Assassin’s Creed Brotherhood is a direct followup to 2009’s Assassins Creed II. The story follows Desmond Miles, heir to the assassin legacy, as he further experiences the life of his ancestor, Ezio Auditore, literally picking up the story with the closing scene of ACII. In a combination tutorial and Metroidvania style “abilitease”, Ezio escapes the Vatican and returns to his family’s villa, days before it is attacked and destroyed by the Papal Armies under the command of Borgia family (this is early enough in the game that it is not a spoiler). Following the attack, Ezio escapes to Rome to take his revenge. Meanwhile, in the real world, Desmond and co. are forced to move their operations to the now ruined Auditore villa.
Now, ACB is a direct sequel to ACII, but seeing as it does not follow a new lead character or take place in a different historical era, it isn’t really a full continuation of the AC story as much as it is an intermediary, in-between story that, supposedly, will lead better into Assassin’s Creed III rather than simply going from ACII. But that’s okay in this case, as there is so much here that it cannot be written off as a simple side story. The writing is strong, the voice actors from ACII reprise their roles, continuing to provide strong acting alongside the handful of new characters, including primary antagonist Cesare Borgia.
The accents in the English track continue to be believable, with the included Italian phrases helping add further authenticity to the acting. Make no mistake, name and numbering aside, this is a necessary story in the greater overall plot of the franchise. My only problem is a personal one, as this is effectively the end of Ezio’s story, and he was a great character.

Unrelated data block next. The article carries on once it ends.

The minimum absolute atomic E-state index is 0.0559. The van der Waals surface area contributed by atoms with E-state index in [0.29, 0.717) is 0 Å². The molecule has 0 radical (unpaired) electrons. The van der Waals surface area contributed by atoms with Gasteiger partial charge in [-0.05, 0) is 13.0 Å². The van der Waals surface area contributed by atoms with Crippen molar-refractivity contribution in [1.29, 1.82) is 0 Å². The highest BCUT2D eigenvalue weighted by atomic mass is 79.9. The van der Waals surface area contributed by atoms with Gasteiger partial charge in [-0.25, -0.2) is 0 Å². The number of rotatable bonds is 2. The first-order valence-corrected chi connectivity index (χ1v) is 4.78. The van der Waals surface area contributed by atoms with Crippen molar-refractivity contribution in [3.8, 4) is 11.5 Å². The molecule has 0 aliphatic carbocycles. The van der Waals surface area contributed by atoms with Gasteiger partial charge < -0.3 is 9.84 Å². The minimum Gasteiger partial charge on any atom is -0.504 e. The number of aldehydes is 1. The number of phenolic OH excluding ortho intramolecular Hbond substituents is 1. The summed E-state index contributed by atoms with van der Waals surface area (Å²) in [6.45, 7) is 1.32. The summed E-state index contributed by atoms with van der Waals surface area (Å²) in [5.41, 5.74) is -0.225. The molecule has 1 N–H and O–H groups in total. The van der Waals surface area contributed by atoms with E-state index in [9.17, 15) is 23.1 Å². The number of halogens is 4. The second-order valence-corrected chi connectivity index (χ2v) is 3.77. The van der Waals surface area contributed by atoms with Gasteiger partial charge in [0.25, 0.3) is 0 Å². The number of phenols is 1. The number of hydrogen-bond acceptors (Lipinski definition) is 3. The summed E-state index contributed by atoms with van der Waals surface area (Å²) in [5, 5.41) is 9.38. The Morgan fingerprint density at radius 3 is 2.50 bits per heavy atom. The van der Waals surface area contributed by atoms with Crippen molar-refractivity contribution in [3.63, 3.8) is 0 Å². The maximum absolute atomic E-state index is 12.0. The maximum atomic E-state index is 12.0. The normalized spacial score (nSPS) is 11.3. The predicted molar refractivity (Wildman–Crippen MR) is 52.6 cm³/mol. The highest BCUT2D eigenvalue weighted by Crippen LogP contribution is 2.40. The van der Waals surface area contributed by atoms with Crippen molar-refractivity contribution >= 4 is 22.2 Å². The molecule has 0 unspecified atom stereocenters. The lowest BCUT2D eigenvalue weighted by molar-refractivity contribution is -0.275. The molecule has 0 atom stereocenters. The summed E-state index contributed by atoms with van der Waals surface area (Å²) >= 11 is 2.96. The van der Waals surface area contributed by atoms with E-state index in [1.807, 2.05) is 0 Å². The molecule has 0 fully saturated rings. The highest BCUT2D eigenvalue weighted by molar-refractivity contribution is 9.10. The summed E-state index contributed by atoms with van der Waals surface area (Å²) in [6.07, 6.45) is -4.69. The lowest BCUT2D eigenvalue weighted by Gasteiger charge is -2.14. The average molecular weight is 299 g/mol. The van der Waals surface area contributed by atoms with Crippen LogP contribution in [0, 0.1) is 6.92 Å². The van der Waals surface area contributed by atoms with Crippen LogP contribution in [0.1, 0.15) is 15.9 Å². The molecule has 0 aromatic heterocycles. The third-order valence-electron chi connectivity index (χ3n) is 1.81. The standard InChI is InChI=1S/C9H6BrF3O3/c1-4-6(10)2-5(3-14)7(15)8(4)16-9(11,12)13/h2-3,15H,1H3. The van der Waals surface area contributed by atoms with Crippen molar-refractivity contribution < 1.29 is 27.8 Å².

If ACB is about anything besides the story, it is the refinement of ACII in preparation for ACIII, and the mulitplayer.
As for the refinement of the formula, the simplest way to explain it is this: if you (the reader) like ACII, you will like ACB. Every refinement ACII made from AC, as well as every additional thing ACII added, are here, and refined to make everything cleaner, easier, and more streamlined. While the Auditore villa is gone, the city of Rome is essentially the new villa, and is the size of probably two of ACII’s cities mashed together.
Systems for buying and upgrading the shops are in place and are active, there are just more of them, though you no longer have to return to central place to collect the rent, instead you are able to go to the nearest bank. ACB however contains the previous game’s problem of artificially blocking off portions of the map until certain plot events happen, keeping the player from fully exploring the world early on, if they feel like it.
The vistas are still sweeping and impressive, and the city itself contains and interesting mix of Renaissance era buildings and Roman era ruins existing in the same space. While the graphics did seem to be a bit better than ACII, the clipping and mip-mapping plane was incredibly obvious to me at times. To keep the city from getting too boring, the crypts make a return, but now with some additional elements beyond being simple platforming challenges, as well as several side missions that have Ezio traveling to destroy war machines created from Leonardo da Vinci’s designs, or remembering the woman he left behind in Florence (which ties into the beginning of ACII).
Combat is still based around counterattacking, but it was rebalanced to make doing it more effective. Ezio is now able to perform chain-kills after a successful counter, kind of like in Batman: Arkham Asylum. Enemies seem to be less difficult, with the new chaining mechanic further lowering it, and this is usually offset by the game throwing larger numbers of enemies at you. Free-running still feels generally the same, it works but still occasionally seems slow and sometimes camera angles get in the way of making proper jumps, usually involving jumps at weird angles.